Straighten everything up again and there's one more angle - pushing the stick forward and diving, which means the point of the pick is slightly toward the floor, or pulling back where the pick is pointing slightly up. But everything else is straight ahead.

Sorta like these examples: http://www.pilotfriend.com/flight_training/new_site/aerodynamics/aircraft%20controls.htm

But think of the plane as your pick and the nose of the plane is the nose of the pick. I think the main terms used are 'pitch' 'roll' and 'yaw' and it's the same with a pick.

The thing is though, you can use any combination of all three, but first start with everything straight ahead. Strum, and you'll hear the pick sorta tapping or slapping against each string as it passes over it because the tip of the pick is hitting flat against the strings.

If you do the 'dive' or 'pullup' thing, it's still hitting the strings flat, but it's more like it's being 'dragged' over the strings and isn't so noisy. The only problem with that way of playing is you have to remember to angle it back the other way on the upstrokes. It's doable and I've done it for certain things and you get a sort of 'scrubbing' feeling to the strumming; like you're 'painting' them with a brush.

If you again straighten it up and now 'bank' to the left or right so that either the back edge or the front edge of the pick strikes first, it's way less noisy because the flat-to-flat contact is gone. And it's not a great deal of angle; I don't know, maybe 10-15 degrees or something.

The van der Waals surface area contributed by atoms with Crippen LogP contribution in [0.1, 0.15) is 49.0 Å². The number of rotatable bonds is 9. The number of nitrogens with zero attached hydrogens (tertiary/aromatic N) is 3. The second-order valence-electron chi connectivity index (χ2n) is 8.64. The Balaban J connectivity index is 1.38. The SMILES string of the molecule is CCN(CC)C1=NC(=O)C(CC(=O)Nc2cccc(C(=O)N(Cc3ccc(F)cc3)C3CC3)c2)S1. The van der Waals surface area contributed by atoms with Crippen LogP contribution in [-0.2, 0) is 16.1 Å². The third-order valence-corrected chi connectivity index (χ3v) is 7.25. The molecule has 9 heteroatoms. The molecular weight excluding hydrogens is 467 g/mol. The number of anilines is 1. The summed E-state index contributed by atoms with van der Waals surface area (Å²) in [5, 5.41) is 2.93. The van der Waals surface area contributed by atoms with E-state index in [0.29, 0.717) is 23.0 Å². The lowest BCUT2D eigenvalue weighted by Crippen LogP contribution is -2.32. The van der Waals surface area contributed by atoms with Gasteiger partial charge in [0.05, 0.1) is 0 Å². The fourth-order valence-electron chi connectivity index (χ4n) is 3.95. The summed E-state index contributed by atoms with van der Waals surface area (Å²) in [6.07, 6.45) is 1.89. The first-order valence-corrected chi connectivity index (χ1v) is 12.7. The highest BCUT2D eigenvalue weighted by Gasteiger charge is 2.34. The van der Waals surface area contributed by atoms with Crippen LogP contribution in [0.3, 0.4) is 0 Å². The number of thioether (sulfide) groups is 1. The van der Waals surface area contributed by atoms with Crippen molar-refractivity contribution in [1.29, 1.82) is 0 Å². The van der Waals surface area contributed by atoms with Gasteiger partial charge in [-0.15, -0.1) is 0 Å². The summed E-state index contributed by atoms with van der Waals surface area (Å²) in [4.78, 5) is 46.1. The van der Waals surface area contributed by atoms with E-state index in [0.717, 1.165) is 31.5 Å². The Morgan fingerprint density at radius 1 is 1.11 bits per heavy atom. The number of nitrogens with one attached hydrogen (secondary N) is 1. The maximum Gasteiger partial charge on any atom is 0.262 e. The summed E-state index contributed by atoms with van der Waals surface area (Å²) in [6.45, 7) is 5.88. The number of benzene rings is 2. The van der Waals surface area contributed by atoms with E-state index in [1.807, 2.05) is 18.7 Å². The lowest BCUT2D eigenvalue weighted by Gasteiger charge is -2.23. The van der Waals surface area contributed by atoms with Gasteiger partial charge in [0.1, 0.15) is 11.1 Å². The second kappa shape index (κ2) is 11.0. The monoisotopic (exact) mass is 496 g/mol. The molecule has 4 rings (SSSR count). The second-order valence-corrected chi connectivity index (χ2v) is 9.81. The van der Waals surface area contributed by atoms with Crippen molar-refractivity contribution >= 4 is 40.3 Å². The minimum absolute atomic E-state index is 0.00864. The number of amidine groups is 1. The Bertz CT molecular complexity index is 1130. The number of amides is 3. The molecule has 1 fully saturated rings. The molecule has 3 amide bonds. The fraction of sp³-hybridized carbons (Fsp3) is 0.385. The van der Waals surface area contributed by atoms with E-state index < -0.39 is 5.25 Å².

I hope I didn't make it seem more complicated, because it really isn't, and after awhile, now that you're aware of the 3 different angles, it'll become natural.

For me, sometimes when I'm doing a really fast strum, like in funk or something, I have the pick so the back edge is hitting first - but that's because my thumbs bend back weirdly. But it's also the way Neal Schon, George Benson and Santana hold their picks, to name a few. When I play single lines I tilt it the other way so the front edge hits first, and when I'm doing 40s style rhythm, I sometimes let the tip trail after my fingers, so it's pointing up on the downstrums and down on the upstrums. I still have a slight left-right angle on it though so it doesn't slap.

You can get a whole bunch of different sounds from experimenting with the 3 angles, and if and when you try another pick shape, you get a whole bunch more. I usually use a 351 shape pick, but sometimes I'll go with a really thin Fender 'Big Triangle' pick to get a more airy sound, or the thicker little 'jazz' picks from Fender - the teardrop ones.

And lots of times I don't use a pick at all for strumming - just brushing the side of my thumb down the strings on the downstrokes and the pad of my index finger on the upstrokes. More like 'wiping' down with the thumb and then 'wiping' back up with the index. That's especially good for accompanying vocals on a 12-string because a 12 can get *really* clangy and loud *really* quick :)


   
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(@jonetoe)
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Joined: 19 years ago
Posts: 365
 

Demo, like if a door knob was where the sound hole is and I was turning it either way then, or the plane thing being my pick. I get it now i'm sure. when I strum with fingers I use the back of my nails ( middle finger down thumb nail up) When you do that your way you strum down with the side of your thumb (ok for me) but I come up also with the side of my index (side close to my middle finger) is that good its the only way thats works for me at this point